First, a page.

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Why are we here?

Why are we here?

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This, the mother of all questions, is addressed in turn by the various streams of Torah thought, each after its own style.

The Talmud states, simply and succinctly, "I was created to serve my Creator." The moralistic-oriented works of Mussar describe the purpose of life as the refinement of one's character traits. The Zohar says that G‑d created us "in order that His creations should know Him." Master Kabbalist Rabbi Isaac Luria offered the following reason for creation: G‑d is the essence of good, and the nature of good is to bestow goodness. But goodness cannot be bestowed when there is no one to receive it. To this end, G‑d created our world—so that there should be recipients of His goodness.

Chassidic teaching explains that these reasons, as well as the reasons given by other kabbalistic and philosophical works, are but the various faces of a singular divine desire for creation, as expressed in the various "worlds" or realms of G‑d's creation. Chassidism also offers its own formulation of this divine desire: that we "Make a home for G‑d in the material world."


A Home For G‑d

What does it mean to make our world a home for G‑d?

A basic tenet of our faith is that "the entire world is filled with His presence" and "there is no place void of Him." So it's not that we have to bring G‑d into the material world—He is already there. But G‑d can be in the world without being at home in it.

Being "at home" means being in a place that is receptive to your presence, a place devoted to serving your needs and desires. It means being in a place where you are your true, private self, as opposed to the public self you assume in other environments.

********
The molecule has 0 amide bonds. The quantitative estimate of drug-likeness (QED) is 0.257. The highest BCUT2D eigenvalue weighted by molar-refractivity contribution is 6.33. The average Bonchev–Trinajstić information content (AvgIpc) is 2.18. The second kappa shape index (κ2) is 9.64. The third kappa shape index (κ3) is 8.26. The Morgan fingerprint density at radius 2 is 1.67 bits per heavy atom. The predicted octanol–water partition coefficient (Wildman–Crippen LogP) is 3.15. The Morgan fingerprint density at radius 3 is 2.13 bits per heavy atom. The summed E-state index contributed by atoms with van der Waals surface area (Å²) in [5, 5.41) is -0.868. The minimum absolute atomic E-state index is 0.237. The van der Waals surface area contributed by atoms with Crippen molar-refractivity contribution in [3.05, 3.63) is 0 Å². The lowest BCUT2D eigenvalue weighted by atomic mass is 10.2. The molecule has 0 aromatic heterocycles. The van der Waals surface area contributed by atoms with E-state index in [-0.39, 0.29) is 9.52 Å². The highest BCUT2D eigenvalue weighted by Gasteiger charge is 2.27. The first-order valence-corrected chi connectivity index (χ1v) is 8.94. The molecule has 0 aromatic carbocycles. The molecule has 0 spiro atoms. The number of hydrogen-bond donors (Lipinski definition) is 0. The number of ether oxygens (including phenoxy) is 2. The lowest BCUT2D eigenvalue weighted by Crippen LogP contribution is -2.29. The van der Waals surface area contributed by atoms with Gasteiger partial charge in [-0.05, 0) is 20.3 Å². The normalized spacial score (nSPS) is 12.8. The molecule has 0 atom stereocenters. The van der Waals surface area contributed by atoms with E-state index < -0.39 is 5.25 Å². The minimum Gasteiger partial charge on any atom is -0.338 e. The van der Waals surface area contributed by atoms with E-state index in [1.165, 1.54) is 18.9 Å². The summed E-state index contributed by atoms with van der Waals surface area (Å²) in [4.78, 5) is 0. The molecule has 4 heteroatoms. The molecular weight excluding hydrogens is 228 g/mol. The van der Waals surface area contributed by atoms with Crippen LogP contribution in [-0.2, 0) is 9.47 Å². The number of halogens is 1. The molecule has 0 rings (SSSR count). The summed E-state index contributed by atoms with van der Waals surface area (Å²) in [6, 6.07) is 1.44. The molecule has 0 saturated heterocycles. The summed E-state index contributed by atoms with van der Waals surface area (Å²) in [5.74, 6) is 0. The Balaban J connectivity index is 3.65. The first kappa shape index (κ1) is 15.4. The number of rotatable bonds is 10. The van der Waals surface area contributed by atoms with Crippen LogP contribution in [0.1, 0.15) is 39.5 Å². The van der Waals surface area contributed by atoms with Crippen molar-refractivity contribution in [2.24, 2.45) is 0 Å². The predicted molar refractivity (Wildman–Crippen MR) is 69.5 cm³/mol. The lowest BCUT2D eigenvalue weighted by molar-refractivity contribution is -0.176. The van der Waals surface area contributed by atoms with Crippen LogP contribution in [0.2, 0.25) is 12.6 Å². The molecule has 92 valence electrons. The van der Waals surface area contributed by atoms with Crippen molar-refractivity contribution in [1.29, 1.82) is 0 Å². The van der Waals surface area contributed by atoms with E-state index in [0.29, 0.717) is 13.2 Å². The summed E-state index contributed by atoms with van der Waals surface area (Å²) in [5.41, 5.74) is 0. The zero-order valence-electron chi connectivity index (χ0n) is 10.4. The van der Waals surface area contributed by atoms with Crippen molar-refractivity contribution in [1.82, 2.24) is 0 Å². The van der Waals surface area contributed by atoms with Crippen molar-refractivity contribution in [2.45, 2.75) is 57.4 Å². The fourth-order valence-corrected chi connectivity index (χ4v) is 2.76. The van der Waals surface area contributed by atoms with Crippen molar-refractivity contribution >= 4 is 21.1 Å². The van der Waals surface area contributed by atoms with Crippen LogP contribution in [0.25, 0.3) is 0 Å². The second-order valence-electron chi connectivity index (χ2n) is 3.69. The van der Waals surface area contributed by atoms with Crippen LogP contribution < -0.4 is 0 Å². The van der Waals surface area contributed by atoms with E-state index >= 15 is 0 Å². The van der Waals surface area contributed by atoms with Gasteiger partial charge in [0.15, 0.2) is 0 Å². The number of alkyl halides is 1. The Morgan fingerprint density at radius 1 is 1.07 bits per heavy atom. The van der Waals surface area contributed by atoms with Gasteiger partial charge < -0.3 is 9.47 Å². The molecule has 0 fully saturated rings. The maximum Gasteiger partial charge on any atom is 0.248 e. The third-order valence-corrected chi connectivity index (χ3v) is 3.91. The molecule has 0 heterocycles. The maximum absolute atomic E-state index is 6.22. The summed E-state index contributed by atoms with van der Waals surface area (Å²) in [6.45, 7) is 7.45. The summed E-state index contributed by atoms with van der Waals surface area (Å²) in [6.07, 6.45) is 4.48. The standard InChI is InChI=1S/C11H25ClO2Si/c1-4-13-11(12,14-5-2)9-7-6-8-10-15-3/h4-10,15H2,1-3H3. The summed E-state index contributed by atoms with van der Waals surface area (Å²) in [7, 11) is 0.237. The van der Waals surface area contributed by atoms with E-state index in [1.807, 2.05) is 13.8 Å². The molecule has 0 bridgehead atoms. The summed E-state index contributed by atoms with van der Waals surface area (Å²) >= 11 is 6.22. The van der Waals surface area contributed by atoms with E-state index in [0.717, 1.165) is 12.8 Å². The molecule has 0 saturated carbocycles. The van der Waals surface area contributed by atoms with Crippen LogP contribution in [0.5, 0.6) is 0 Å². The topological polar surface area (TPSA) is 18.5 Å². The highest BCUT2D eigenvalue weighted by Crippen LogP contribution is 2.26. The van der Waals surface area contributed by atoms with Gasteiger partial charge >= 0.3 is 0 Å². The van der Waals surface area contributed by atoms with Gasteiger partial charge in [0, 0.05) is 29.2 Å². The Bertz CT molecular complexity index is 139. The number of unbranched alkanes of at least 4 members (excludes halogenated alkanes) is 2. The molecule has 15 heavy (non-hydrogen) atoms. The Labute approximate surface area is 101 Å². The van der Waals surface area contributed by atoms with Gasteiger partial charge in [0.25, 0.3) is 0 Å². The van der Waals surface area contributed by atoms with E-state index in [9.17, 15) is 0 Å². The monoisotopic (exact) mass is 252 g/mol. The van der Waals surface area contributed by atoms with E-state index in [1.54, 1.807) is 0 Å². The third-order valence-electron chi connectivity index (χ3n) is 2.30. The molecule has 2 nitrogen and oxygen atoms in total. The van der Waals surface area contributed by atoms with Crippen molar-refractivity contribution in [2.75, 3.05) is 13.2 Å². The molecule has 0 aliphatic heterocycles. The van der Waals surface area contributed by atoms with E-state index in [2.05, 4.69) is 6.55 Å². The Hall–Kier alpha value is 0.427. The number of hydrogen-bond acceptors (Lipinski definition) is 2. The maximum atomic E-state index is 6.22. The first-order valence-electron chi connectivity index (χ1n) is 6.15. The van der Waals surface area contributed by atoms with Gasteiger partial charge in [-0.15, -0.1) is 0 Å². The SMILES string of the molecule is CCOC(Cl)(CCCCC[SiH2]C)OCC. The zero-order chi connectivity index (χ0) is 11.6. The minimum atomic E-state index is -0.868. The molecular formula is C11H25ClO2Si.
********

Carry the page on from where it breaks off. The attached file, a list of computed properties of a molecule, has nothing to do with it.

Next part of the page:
The material world, in its natural state, is not an environment hospitable to G‑d. If there is one common feature to all things material, it is their intrinsic egocentrism, their placement of the self as the foundation and purpose of existence. With every iota of its mass, the stone proclaims: "I am." In the tree and in the animal, the preservation and propagation of the self is the focus of every instinct and the aim of every achievement. And who more than the human being has elevated ambition to an art and self-advancement to an all-consuming ideal?

The only thing wrong with all this selfishness is that it blurs the truth of what lies behind it: the truth that creation is not an end in itself, but a product of and vehicle for its Creator. And this selfishness is not an incidental or secondary characteristic of our world, but its most basic feature. So to make our world a "home" for G‑d we must transform its very nature. We must recast the very foundations of its identity from a self-oriented entity into something that exists for a purpose that is greater than itself.